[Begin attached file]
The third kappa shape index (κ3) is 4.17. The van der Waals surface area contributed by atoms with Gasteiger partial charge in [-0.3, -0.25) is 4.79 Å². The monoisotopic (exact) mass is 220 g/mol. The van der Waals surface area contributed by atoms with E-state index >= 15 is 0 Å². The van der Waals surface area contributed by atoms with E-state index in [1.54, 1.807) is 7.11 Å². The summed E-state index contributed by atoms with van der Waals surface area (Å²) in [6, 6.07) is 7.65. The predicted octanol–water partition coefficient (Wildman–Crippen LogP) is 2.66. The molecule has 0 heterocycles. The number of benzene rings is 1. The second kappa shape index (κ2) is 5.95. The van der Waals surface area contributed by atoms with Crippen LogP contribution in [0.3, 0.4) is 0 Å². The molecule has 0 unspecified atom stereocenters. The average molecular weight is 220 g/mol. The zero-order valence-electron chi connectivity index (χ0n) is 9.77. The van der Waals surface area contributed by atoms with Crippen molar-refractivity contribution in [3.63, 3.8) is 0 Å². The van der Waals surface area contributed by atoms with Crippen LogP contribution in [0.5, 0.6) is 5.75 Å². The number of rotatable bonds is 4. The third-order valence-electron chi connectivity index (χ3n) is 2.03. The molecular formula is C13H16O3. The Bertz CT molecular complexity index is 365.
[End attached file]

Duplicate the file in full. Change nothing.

The third kappa shape index (κ3) is 4.17. The van der Waals surface area contributed by atoms with Gasteiger partial charge in [-0.3, -0.25) is 4.79 Å². The monoisotopic (exact) mass is 220 g/mol. The van der Waals surface area contributed by atoms with E-state index >= 15 is 0 Å². The van der Waals surface area contributed by atoms with E-state index in [1.54, 1.807) is 7.11 Å². The summed E-state index contributed by atoms with van der Waals surface area (Å²) in [6, 6.07) is 7.65. The predicted octanol–water partition coefficient (Wildman–Crippen LogP) is 2.66. The molecule has 0 heterocycles. The number of benzene rings is 1. The second kappa shape index (κ2) is 5.95. The van der Waals surface area contributed by atoms with Crippen LogP contribution in [0.3, 0.4) is 0 Å². The molecule has 0 unspecified atom stereocenters. The average molecular weight is 220 g/mol. The zero-order valence-electron chi connectivity index (χ0n) is 9.77. The van der Waals surface area contributed by atoms with Crippen molar-refractivity contribution in [3.63, 3.8) is 0 Å². The van der Waals surface area contributed by atoms with Crippen LogP contribution in [0.5, 0.6) is 5.75 Å². The number of rotatable bonds is 4. The third-order valence-electron chi connectivity index (χ3n) is 2.03. The molecular formula is C13H16O3. The Bertz CT molecular complexity index is 365.